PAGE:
ClearSign blade-cooling concept involves electrically charging both hot gas cloud and turbine blades
SEATTLE, Wash.—Emissions control technology firm ClearSign Combustion Corp. says it has successfully demonstrated an experimental concept for cooling turbine blades.
Turbine efficiency is limited by the capacity of turbine blades and metal structures within the turbine to withstand high levels of sustained heat loading without suffering structural damage, the company says.
In order to minimize mechanical stresses on the blades, turbines are designed so that hot combustion gases are cooled to well below their peak temperature before coming in contact with the rotor blades.
Since the mechanical output of a turbine derives directly from the expansion of the gas as temperature is increased, cooling the hot inlet gases, while necessary to protect the blades, has the consequence of severely limiting turbine efficiency.
Currently, turbine designers employ “film-cooling” techniques to deliver cooling air to the blades in order to reduce heat buildup.
However, shear forces from the high-speed rotation of the blades quickly pull this cooling air away.
The ClearSign blade-cooling concept involves electrically charging both the hot gas cloud and the turbine blades so that the hot gases are pushed away and cooling air is sandwiched between the charged blade and the gas cloud.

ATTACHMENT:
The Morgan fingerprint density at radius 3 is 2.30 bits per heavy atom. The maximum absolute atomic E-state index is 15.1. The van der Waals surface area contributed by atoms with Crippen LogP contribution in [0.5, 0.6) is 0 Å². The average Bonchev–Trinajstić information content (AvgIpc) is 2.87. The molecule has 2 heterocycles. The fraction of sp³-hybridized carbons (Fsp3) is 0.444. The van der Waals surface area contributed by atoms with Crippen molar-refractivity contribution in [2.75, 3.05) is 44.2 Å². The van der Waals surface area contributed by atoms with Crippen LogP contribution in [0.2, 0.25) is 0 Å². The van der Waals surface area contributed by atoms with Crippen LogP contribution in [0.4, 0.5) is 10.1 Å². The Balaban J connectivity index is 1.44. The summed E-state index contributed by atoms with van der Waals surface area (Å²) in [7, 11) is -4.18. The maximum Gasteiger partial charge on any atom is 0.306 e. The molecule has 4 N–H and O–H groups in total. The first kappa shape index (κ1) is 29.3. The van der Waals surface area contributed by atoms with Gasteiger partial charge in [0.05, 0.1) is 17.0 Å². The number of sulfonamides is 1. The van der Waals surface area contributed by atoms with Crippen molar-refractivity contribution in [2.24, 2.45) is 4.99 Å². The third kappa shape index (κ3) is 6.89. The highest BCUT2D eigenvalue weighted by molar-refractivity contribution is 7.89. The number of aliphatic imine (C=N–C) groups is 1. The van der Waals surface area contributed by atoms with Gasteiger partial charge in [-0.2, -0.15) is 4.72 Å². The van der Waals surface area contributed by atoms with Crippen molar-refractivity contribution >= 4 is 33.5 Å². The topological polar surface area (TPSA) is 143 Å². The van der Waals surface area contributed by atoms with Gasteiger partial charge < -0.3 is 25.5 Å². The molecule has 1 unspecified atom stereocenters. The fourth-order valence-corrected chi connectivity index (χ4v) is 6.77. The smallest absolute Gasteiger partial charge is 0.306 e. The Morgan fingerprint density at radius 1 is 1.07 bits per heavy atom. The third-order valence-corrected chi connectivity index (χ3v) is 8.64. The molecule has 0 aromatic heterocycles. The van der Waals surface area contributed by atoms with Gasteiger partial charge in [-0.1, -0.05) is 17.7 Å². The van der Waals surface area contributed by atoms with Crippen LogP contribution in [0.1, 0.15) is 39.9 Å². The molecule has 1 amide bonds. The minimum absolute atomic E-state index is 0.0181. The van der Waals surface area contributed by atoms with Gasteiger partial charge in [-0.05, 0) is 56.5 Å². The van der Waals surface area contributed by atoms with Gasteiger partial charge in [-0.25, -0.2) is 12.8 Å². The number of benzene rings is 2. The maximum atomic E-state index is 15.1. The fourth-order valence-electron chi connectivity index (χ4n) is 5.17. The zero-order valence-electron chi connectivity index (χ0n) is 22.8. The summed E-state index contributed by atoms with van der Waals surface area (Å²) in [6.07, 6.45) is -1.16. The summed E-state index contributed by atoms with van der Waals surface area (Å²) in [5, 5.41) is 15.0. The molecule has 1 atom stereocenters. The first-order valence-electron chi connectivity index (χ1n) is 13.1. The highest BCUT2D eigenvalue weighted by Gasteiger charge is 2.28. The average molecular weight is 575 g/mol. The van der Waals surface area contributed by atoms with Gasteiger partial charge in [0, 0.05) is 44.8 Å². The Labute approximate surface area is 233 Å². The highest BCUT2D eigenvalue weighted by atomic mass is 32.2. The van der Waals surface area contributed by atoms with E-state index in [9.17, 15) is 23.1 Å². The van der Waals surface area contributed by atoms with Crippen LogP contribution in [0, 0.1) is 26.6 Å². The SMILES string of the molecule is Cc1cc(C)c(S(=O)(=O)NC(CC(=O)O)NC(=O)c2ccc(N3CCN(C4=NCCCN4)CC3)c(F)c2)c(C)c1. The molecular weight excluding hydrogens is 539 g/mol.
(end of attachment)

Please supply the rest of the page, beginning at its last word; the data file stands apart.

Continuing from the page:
The boundary layer of cool air effectively insulates the blade to reduce heat loading.
“If the blades can be cooled you’re going to see a gain in efficiency,” ClearSign CEO Rick Rutkowski said in a statement. “The economic value of effective blade cooling is enormous since it translates directly into fuel savings for both jet engines and power generators.
“A gain of just one per cent in efficiency is seen by industry experts as being very significant (and) we believe that it may be possible to realize gains of as much as a few per cent in energy efficiency if we can sufficiently cool the blade surfaces.”
According to ClearSign, the combined annual market for both land-based natural gas turbines for power generation and jet engines for civil aviation is in excess of $40-billion.
ClearSign, quoting the Congressional Research Service, says the use of gas turbines accounted for 19 per cent of energy production in 1989, increased to 39 per cent in 2008, and is projected to continue the trend over the next two decades.
The market for aircraft jet engines is also projected to experience significant growth.
General Electric, which accounts for approximately 50 per cent of the global market, projects its current installed base of 26,000 engines will increase to over 45,000 by 2020.
Depending upon its size, a gas turbine running in single cycle mode can range from as little as 20 per cent to as much as 45 per cent efficiency, according to ClearSign.
According to the Company, cooler turbine blades should also lengthen the life of the equipment by reducing metal fatigue and “creep,” which together eventually lead to failure of costly parts like turbine blades and guide vanes.